On a year-to-date basis, collections of all other revenue are 17.9 percent above the same period last year - well ahead of the annual forecast of a 2.7 percent decline.

Lottery Revenues. In October, Lottery net income increased 1.7 percent over last year, as double digit growth in scratch game sale offset weak growth in daily games and jackpot sales. On a year-to-date basis, growth of 3.2 percent is above the annual revenue estimate of -1.0 percent.

Summary

Revenue collections grew 10.2 percent in October. For the first four months of the fiscal year, total general fund revenue collections are up 7.9 percent, ahead of the annual estimate of 4.6 percent growth.

Although there are clear signs that the expected economic recovery is underway, current total revenue collections are somewhat overstating the strength of the recovery. Payroll withholding and sales tax collections, which account for 84 percent of all revenues, have grown 5.0 percent through the first four months of the year. Strong growth in recordation taxes collections and corporate income tax payments, combined with fewer refunds of individual income taxes individual refunds, are buoying the growth rate above this level.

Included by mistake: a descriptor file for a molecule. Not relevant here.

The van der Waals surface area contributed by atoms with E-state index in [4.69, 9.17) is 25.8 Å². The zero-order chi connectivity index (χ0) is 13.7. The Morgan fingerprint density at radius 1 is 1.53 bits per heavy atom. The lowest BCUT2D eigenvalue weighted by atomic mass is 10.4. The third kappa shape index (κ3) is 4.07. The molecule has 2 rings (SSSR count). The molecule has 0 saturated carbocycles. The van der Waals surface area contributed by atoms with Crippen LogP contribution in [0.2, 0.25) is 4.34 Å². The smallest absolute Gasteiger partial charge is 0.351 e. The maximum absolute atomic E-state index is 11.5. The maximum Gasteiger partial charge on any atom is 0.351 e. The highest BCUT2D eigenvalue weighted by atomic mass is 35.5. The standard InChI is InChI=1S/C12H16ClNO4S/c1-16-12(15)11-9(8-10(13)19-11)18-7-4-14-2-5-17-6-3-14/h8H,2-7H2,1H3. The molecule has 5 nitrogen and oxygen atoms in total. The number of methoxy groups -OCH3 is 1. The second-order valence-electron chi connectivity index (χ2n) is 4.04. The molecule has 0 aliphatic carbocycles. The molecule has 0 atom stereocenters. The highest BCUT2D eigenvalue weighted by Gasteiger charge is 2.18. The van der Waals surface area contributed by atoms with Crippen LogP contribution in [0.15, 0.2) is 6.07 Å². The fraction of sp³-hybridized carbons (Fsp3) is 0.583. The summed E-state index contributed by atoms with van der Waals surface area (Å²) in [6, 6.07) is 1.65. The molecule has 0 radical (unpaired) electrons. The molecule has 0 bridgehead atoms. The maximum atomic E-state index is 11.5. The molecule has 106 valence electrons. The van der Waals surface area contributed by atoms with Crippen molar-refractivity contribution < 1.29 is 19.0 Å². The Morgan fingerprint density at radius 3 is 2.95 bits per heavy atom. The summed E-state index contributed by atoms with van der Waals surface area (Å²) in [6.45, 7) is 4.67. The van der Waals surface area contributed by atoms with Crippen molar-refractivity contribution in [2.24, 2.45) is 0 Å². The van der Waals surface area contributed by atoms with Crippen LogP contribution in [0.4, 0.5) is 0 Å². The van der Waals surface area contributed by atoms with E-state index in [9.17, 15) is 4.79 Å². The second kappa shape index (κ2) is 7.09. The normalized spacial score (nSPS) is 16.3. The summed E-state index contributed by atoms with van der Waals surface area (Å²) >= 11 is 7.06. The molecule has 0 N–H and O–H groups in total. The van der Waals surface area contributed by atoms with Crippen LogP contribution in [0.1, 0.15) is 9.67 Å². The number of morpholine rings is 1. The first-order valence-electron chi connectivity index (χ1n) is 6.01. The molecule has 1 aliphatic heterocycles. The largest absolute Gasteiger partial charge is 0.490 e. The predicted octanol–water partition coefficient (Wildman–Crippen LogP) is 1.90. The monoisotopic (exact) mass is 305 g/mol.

The fall revenue forecasting process is underway. The Governor's Advisory Board of Economists met in October to review the economic forecast over the next biennium. The Governor's Advisory Council on Revenue Estimates will meet this month to review the economic forecast and preliminary general fund revenue estimates. This forecast will serve as the basis for the revised revenue forecast, which will be presented in December.

October 2003 Revenue Report (PDF format, 190 K)